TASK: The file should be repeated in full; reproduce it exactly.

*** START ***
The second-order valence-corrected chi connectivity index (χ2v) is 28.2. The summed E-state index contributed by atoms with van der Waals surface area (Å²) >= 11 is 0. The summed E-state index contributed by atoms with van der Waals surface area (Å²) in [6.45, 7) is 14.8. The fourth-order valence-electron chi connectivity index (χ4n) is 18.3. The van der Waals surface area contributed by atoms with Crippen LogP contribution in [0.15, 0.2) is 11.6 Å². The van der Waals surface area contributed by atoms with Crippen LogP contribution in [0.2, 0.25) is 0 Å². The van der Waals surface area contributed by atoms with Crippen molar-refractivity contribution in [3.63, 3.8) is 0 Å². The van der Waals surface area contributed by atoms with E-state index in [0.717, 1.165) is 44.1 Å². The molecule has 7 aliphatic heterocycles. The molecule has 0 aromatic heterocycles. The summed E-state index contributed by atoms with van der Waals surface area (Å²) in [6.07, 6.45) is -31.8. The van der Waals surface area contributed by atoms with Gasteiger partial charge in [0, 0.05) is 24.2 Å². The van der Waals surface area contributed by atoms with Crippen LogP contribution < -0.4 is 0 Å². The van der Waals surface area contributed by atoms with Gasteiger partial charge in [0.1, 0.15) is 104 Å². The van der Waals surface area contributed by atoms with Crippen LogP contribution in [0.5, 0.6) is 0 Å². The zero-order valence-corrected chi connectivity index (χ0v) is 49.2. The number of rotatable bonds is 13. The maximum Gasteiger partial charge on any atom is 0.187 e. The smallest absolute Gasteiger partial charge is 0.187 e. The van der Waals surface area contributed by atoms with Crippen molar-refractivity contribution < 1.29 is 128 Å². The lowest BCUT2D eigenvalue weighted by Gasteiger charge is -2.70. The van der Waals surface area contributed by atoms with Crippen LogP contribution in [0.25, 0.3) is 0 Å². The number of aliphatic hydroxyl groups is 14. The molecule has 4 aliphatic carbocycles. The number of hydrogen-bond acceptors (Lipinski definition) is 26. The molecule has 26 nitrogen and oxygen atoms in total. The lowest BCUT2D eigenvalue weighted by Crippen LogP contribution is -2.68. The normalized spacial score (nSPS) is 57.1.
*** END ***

The second-order valence-corrected chi connectivity index (χ2v) is 28.2. The summed E-state index contributed by atoms with van der Waals surface area (Å²) >= 11 is 0. The summed E-state index contributed by atoms with van der Waals surface area (Å²) in [6.45, 7) is 14.8. The fourth-order valence-electron chi connectivity index (χ4n) is 18.3. The van der Waals surface area contributed by atoms with Crippen LogP contribution in [0.15, 0.2) is 11.6 Å². The van der Waals surface area contributed by atoms with Crippen LogP contribution in [0.2, 0.25) is 0 Å². The van der Waals surface area contributed by atoms with Crippen molar-refractivity contribution in [3.63, 3.8) is 0 Å². The van der Waals surface area contributed by atoms with E-state index in [0.717, 1.165) is 44.1 Å². The molecule has 7 aliphatic heterocycles. The molecule has 0 aromatic heterocycles. The summed E-state index contributed by atoms with van der Waals surface area (Å²) in [6.07, 6.45) is -31.8. The van der Waals surface area contributed by atoms with Gasteiger partial charge in [0, 0.05) is 24.2 Å². The van der Waals surface area contributed by atoms with Crippen LogP contribution < -0.4 is 0 Å². The van der Waals surface area contributed by atoms with Gasteiger partial charge in [0.1, 0.15) is 104 Å². The van der Waals surface area contributed by atoms with Crippen LogP contribution in [0.5, 0.6) is 0 Å². The zero-order valence-corrected chi connectivity index (χ0v) is 49.2. The number of rotatable bonds is 13. The maximum Gasteiger partial charge on any atom is 0.187 e. The smallest absolute Gasteiger partial charge is 0.187 e. The van der Waals surface area contributed by atoms with Crippen molar-refractivity contribution < 1.29 is 128 Å². The lowest BCUT2D eigenvalue weighted by Gasteiger charge is -2.70. The van der Waals surface area contributed by atoms with Crippen LogP contribution in [0.25, 0.3) is 0 Å². The number of aliphatic hydroxyl groups is 14. The molecule has 4 aliphatic carbocycles. The number of hydrogen-bond acceptors (Lipinski definition) is 26. The molecule has 26 nitrogen and oxygen atoms in total. The lowest BCUT2D eigenvalue weighted by Crippen LogP contribution is -2.68. The normalized spacial score (nSPS) is 57.1.